Refined Over Generations
Heritage and Expertise
Thomas Ferguson is synonymous with high quality linen and is widely acknowledged to be the finest linen Jacquard weaver in the world. This reputation for quality has been developed through many generations of dedication and skill and owes much to the Company's rich heritage. Founded in 1854 by Thomas Ferguson, an already established linen weaver, the Company has been weaving Irish Linen for over 160 years.
This weaving expertise combined with fine, high quality yarns, and modern looms produce a linen damask cloth which is unusually soft and fine, has a wonderful natural lustre and yet is strong enough to last a lifetime, with normal domestic use.
Irish linen may no longer be a widespread everyday product, like it was up until the early 20th century. However, over the centuries our linens have been refined and distilled, and the majority of the coarser, commodity linens have been discontinued, so that we are left with only the best, refined over generations to delight our modern day customers.
Fabric of Choice
Consumers throughout the world buy Thomas Ferguson Irish Linen because they cherish the way it looks, feels and performs, and they know that we match, no compromise quality, with prices that aren't beyond peoples reach.
Our customers also know if they require a custom size or special design we will do our best to accommodate, even when only small numbers are required.
On top of this Thomas Ferguson linens comes with the world renowned Irish linen brand, which carries enormous brand equity built up over generations, that creates confidence, prestige and avoids negative surprises.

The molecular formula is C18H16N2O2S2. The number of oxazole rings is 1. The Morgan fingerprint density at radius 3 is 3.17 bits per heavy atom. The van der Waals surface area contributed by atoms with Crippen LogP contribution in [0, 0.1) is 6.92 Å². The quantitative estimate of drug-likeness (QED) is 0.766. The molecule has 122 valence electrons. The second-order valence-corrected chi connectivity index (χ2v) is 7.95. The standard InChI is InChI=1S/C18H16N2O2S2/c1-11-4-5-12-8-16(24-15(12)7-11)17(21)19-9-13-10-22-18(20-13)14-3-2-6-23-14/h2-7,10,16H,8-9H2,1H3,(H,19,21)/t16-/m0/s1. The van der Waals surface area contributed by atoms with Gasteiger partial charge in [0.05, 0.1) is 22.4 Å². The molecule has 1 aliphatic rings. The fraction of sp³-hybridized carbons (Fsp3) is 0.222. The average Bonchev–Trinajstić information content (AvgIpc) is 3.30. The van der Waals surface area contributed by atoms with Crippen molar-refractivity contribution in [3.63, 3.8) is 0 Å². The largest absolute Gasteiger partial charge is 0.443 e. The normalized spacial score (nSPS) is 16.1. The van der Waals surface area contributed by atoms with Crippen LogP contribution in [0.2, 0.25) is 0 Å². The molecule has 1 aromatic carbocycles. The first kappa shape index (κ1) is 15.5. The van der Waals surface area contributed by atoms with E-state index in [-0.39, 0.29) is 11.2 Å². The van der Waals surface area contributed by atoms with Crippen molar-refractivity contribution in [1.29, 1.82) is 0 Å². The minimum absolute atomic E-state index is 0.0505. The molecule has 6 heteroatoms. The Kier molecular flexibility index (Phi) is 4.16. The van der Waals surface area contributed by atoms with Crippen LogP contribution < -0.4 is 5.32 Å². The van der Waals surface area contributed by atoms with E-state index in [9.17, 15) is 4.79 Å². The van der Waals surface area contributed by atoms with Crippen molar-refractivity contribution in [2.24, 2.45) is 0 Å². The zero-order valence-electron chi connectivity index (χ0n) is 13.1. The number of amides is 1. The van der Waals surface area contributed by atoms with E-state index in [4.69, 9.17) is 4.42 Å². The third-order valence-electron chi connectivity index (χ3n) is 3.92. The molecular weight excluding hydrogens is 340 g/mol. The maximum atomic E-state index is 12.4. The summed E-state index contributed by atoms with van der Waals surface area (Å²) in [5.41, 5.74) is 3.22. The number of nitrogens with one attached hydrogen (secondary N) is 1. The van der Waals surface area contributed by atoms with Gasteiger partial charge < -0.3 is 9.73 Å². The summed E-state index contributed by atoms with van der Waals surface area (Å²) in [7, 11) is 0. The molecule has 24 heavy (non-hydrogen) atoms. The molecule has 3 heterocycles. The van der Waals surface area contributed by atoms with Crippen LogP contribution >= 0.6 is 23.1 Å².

Thomas Ferguson Irish linen is being made aware of a growing demand for unique crafted products. This seems to be in part due to a dissatisfaction with the modern emphasis on mass-production, an increasing need by buyers to know the 'green' credentials of what they are buying, and people tiring of today's cultural globalisation and homogenization. There is a greater appreciation of products which express individual cultures and heritages, and which mean more than simple materialism.
Today we face the paradox that at a time when the world is concerned about the environment. Our natural products are more and more being replaced by synthetic substitutes which in spite of their attractive appearance and functionality carry the difficulty of disposal and long term damage to the environment. Irish linen is a truly natural, and sustainable, product which is completely biodegradable and during its processing gives little or no waste materials.
To quote "The Big Book", i.e. The Universal Home Guide, 1932, Edited by Joan Wheeler, Odhams Press Ltd., London,
"Good quality linen can never be termed an extravagance. If one has the means it is always economy to buy the best. Though the initial outlay is bigger, the extra cost is an investment that pays dividends in appearance and wearing qualities"
Thomas Ferguson Irish linen damask has a beautiful drape and lustre which will flatter any dining room. This superb cloth should be treasured for a lifetime, enriched with history and is so hard-wearing that in normal household use, it may be handed down as an heirloom, and might still be used generations from now.